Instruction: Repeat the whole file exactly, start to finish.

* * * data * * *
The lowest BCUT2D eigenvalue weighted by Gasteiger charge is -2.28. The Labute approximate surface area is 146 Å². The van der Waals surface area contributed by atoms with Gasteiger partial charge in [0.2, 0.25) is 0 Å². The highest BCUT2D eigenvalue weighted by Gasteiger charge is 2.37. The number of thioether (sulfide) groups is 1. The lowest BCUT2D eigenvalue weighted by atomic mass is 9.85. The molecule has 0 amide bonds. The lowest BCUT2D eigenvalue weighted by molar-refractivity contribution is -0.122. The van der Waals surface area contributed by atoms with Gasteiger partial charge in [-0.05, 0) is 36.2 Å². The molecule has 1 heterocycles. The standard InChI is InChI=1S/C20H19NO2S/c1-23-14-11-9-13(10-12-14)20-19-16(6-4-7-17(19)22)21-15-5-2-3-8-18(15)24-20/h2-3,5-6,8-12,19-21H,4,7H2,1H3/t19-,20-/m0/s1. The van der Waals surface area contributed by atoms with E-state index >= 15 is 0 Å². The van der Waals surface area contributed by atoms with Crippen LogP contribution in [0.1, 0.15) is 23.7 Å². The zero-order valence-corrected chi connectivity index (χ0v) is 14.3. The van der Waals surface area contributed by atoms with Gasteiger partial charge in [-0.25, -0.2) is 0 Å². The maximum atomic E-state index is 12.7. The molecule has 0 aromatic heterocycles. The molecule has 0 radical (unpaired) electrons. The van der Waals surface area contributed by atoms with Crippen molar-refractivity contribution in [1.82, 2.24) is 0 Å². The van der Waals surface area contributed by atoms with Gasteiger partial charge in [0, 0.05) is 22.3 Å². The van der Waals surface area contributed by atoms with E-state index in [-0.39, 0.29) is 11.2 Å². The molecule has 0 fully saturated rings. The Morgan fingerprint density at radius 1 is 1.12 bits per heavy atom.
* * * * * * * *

The lowest BCUT2D eigenvalue weighted by Gasteiger charge is -2.28. The Labute approximate surface area is 146 Å². The van der Waals surface area contributed by atoms with Gasteiger partial charge in [0.2, 0.25) is 0 Å². The highest BCUT2D eigenvalue weighted by Gasteiger charge is 2.37. The number of thioether (sulfide) groups is 1. The lowest BCUT2D eigenvalue weighted by atomic mass is 9.85. The molecule has 0 amide bonds. The lowest BCUT2D eigenvalue weighted by molar-refractivity contribution is -0.122. The van der Waals surface area contributed by atoms with Gasteiger partial charge in [-0.05, 0) is 36.2 Å². The molecule has 1 heterocycles. The standard InChI is InChI=1S/C20H19NO2S/c1-23-14-11-9-13(10-12-14)20-19-16(6-4-7-17(19)22)21-15-5-2-3-8-18(15)24-20/h2-3,5-6,8-12,19-21H,4,7H2,1H3/t19-,20-/m0/s1. The van der Waals surface area contributed by atoms with E-state index >= 15 is 0 Å². The van der Waals surface area contributed by atoms with Crippen LogP contribution in [0.1, 0.15) is 23.7 Å². The zero-order valence-corrected chi connectivity index (χ0v) is 14.3. The van der Waals surface area contributed by atoms with Gasteiger partial charge in [-0.25, -0.2) is 0 Å². The maximum atomic E-state index is 12.7. The molecule has 0 aromatic heterocycles. The molecule has 0 radical (unpaired) electrons. The van der Waals surface area contributed by atoms with Crippen molar-refractivity contribution in [1.82, 2.24) is 0 Å². The van der Waals surface area contributed by atoms with Gasteiger partial charge in [0, 0.05) is 22.3 Å². The van der Waals surface area contributed by atoms with E-state index in [-0.39, 0.29) is 11.2 Å². The molecule has 0 fully saturated rings. The Morgan fingerprint density at radius 1 is 1.12 bits per heavy atom.